Greg Simmons: Yes. So that’s as part of the initiative, the initial outreaches to federal employees within Homeland Security, across all of the components or directorates as we might say. But the other component of that is to GW will be able to market this MBA to the public and we would hope that the cohorts would be integrated with students from private industry or students from academia, and so we get a nice mix and networking and cross pollenization. So all different populations would better understand the needs and requirements of each other, and those relationships that you forged in these classroom environment, hopefully they’ll take them out and it’ll be beneficial for years to come
Tom Temin: And give us some of the details. When does this get underway? Do you have the first cohort of students chosen and how do you choose them?
Greg Simmons: We’re in the initial stages working with George Washington. The award was announced just last week, we hope to have the first cohort in class by January of 2021. So that allows us time to recruit and select candidates that are working with George Washington. So we hope to have at least 25 students identified in the seats to begin by January of 2021.
Tom Temin: And for those coming in from the federal side, what are the requirements or the requisites or the background basics they have to have to be able to be eligible for the program?
Greg Simmons: We’re working closely with GW because we want to maintain their standards of folks go into the MBA program. But we typically understand that a successful candidate would have this background in finance, already working in the R&D fields or procurement, acquisition, or maybe in one of the acquisition program offices, obviously a bachelor’s degree and good recommendations from there, I don’t want to say chain of command that’s sort revealing my old DoD, but just from from their offices. So it’s a significant investment and we’re hoping that offices will be very careful and their selection process to make the impact for the workforce.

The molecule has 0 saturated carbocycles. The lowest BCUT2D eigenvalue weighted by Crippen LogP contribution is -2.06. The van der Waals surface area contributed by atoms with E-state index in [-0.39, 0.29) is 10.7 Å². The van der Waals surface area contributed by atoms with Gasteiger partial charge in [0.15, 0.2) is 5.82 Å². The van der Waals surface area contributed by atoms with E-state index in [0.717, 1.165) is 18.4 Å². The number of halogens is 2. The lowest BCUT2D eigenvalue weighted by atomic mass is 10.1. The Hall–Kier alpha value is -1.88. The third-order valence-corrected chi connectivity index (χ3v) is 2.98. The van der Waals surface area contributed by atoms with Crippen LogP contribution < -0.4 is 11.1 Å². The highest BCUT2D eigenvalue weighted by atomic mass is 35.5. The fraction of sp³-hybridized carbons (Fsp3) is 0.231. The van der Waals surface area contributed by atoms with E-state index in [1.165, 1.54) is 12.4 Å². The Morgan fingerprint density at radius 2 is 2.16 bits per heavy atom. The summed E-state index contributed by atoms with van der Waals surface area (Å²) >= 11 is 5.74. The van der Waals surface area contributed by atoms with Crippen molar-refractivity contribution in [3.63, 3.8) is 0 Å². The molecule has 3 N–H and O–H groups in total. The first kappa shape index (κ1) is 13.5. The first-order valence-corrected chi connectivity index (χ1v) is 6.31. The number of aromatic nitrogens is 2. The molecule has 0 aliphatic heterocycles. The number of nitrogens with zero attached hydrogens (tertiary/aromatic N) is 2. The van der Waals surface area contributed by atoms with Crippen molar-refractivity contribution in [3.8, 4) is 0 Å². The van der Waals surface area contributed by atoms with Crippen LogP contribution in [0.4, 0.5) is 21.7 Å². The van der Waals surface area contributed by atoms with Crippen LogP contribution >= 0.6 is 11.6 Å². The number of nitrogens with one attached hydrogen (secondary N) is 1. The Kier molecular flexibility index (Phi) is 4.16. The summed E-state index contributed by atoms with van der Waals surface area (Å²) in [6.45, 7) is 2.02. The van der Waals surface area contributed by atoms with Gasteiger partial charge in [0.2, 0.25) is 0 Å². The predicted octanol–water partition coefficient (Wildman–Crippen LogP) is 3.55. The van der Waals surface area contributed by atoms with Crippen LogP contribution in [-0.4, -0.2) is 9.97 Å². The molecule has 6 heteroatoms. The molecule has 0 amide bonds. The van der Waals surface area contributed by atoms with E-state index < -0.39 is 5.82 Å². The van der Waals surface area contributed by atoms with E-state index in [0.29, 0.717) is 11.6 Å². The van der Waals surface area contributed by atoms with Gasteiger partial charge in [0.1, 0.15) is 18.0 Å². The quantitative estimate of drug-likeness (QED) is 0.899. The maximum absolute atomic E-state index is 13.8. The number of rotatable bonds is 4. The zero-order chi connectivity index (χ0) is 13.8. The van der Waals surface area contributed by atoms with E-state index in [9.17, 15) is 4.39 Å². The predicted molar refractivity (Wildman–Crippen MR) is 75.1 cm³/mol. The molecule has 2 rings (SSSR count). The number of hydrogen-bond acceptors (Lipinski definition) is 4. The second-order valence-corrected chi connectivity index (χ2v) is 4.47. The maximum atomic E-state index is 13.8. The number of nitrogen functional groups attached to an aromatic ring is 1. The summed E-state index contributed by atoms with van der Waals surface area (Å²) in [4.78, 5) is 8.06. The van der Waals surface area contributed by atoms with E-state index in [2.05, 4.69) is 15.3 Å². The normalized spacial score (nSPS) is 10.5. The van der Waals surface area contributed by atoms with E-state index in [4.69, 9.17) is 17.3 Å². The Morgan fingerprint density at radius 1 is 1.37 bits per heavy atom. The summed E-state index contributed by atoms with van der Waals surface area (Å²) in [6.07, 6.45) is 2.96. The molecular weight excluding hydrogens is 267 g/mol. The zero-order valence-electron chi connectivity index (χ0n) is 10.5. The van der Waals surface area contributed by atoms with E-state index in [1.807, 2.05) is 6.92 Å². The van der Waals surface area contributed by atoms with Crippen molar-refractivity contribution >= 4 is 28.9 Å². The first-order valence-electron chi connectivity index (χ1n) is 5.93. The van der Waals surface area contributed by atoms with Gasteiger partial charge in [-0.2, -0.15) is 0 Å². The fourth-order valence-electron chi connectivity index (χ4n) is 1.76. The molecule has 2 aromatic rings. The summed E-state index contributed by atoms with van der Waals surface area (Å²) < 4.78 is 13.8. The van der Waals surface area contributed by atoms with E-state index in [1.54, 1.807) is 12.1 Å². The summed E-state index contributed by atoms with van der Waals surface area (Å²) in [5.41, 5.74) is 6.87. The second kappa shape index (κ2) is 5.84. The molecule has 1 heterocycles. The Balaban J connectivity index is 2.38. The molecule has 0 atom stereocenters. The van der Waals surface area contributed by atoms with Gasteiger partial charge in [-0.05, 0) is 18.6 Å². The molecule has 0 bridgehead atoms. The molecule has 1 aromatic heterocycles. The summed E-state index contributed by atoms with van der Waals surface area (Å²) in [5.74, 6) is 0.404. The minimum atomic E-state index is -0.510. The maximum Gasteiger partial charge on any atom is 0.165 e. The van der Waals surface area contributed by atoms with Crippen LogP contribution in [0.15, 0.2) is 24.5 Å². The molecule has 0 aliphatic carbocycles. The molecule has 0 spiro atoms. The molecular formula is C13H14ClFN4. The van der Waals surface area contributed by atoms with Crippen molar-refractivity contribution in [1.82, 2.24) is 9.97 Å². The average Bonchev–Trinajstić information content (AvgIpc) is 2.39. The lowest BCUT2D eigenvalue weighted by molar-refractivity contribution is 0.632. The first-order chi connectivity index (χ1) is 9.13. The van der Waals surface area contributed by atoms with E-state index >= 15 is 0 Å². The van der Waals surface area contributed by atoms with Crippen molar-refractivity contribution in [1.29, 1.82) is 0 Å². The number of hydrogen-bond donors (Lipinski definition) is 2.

Tom Temin: And do you envision a typical scenario, say someone is now got an MBA, they work at Homeland Security in some capacity and suppose somewhere in a lab someone develops this tremendous widget that can both see coronavirus from 50 yards away and also tell if someone has a bomb in their underwear, and therefore it’s a great gadget for TSA — but it’s just a piece that was built in the lab. What do you envision someone with this degree doing such that this gadget gets into the operators hands?
Greg Simmons: GW already has a core curriculum that’s focused on the typical MBA coursework that you think — economics, finance, accounting — but what GW brings to bear is their technology centers, and they’re building a specific security technology transition that’s focused on new venture capital financing, technology, commercialization, and an entrepreneurship, and how to manage government intellectual property. So when you arm, the workforce with those types of skills, they’ll be placed back into the DHS environment and these program offices and will be able to advise senior leaders, advise program managers, advise their offices and shape the procurement packages and shape the developments so they can get past those, as you described Tom, that valley of death where it’s just a homework assignment or homework project and sits on a shelf and never gets used. And so we want to hopefully negate those things.
Tom Temin: I guess it’s a complicated process because you need to protect the taxpayer investment that created that intellectual property, yet you have to give industry enough incentive to be able to want to commercialize it.
Greg Simmons: Correct. You can appreciate this, maybe the government employee who’s had training in the typical acquisition or procurement environment, we understand the government regulations very well, but now we need that that understanding of the education of the private sectors perspective and what they’re up against in order to support the Homeland Security mission. Like I said before, we hope this curriculum that GW is putting together for us will will serve us in that way.
Tom Temin: Greg Simmons is program manager for Workforce Development and Minority Serving Institutions at the Homeland Security Department Science and Technology Directorate. Thanks so much for joining me.
Greg Simmons: Thanks Tom. Glad to be with you today.